Avoiding a Government Head Fake on Retirement Savings
A government rule on retirement savings may be tricking retirees into looking at their financial situations all wrong, says a financial advisor who specializes in retirement planning.
The rule says retirees can’t leave money in their IRA or 401k accounts forever. At age 70½ they must begin making minimum withdrawals, even if they prefer to leave the accounts untouched.
“You are forced to take money out whether you want to or not,” says Dave Lopez, a mathematics and computer science major who applies his analytical mind to solving retirement challenges.
And in reality, Lopez says, you should want to take out as much as possible. That’s why he likens the rule to a head fake because it causes retirees to look at the situation from the wrong perspective.
“They get fixated on that minimum amount they must withdraw, so that’s how much they end up withdrawing, leaving the bulk of their savings right there in the 401k or IRA,” he says.
That’s a mistake, he says, especially for people who hope to leave a healthy inheritance to heirs.
“If you keep taking out the minimum amount each year, it will just about guarantee you have a large amount in there at your death,” Lopez says. “Under the current tax law, if you die and your IRA or 401k is left to your heirs, they are taxed on it at a high rate. With state taxes added in, it could be 40 to 45 percent.”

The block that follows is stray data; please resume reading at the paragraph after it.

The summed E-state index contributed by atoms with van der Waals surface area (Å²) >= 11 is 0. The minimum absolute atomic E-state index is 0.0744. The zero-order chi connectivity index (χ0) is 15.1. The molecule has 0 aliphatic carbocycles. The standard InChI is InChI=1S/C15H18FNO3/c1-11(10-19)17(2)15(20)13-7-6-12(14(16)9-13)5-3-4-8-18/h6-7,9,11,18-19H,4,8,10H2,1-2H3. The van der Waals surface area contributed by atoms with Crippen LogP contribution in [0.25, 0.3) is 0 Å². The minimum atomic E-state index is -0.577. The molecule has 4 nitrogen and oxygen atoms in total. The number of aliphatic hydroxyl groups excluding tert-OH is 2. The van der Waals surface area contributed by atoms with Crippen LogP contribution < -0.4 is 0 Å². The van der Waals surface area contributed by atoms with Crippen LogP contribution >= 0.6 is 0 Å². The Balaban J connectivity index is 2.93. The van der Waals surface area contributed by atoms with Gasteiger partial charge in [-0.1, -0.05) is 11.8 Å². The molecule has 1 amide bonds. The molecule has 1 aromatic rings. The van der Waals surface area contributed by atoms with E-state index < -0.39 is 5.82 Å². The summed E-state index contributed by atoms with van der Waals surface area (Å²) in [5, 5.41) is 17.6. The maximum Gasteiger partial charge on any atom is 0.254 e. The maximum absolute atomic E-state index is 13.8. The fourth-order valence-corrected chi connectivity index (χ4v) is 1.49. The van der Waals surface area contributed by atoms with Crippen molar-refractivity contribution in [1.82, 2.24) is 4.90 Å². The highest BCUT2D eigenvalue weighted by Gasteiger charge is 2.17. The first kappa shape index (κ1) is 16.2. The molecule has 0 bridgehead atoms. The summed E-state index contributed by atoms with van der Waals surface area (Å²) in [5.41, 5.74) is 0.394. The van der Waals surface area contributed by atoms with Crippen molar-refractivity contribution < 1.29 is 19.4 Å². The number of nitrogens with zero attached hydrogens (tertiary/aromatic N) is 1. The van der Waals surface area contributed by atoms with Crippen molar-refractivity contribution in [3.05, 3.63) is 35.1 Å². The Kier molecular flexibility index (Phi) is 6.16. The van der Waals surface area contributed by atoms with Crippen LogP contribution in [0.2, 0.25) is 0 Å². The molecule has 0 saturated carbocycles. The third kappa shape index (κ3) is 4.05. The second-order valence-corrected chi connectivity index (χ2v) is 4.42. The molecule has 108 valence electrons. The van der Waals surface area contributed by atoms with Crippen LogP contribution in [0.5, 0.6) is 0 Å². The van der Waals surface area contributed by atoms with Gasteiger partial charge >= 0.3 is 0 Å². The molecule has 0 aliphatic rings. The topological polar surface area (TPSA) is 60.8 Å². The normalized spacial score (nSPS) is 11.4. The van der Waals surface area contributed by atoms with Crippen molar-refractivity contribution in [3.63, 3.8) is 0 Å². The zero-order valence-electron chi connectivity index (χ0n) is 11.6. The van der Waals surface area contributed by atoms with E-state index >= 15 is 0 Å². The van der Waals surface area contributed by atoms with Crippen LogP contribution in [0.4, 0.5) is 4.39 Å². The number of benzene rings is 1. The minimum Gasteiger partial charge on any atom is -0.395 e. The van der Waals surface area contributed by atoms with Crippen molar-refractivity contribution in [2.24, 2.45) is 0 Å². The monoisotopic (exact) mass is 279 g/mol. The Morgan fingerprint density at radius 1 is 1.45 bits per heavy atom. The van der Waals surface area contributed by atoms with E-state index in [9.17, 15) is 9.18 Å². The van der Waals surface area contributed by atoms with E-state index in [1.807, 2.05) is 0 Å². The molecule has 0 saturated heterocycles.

The percentage could end up being even more, depending when you retire and whether tax laws change, he says.
If Congress and the president raise taxes, the government’s share of your retirement savings would go up and the amount left to heirs would go down.
That’s where it would be good for the middle class to take a lesson from wealthy retirees, who are less likely to fall for that head fake, Lopez says. They understand that they need to withdraw greater chunks from their IRA and 401k accounts, placing the money in tax-friendlier accounts.
“While people in the middle class take out the minimum-required amount, the rich do the exact opposite,” he says.
Lopez says a few strategies exist that retirees can take advantage of to make sure taxes don’t deplete their legacy to their children. “You have to put these strategies into place early, though,” Lopez says. “The later you wait, the less effective they are and the less your savings will be.”
• Explore tax-free options. Move the money into a tax-free vehicle, such as a Roth IRA or a specially designed life insurance plan that would allow the dollars to flow tax free to heirs. Lopez says one additional advantage with the life insurance option is that, historically, when laws are changed related to life insurance the old policies are grandfathered in and not affected. “It’s a top estate planning trick for the rich,” he says. “The challenge is the middle class doesn’t know it exists.”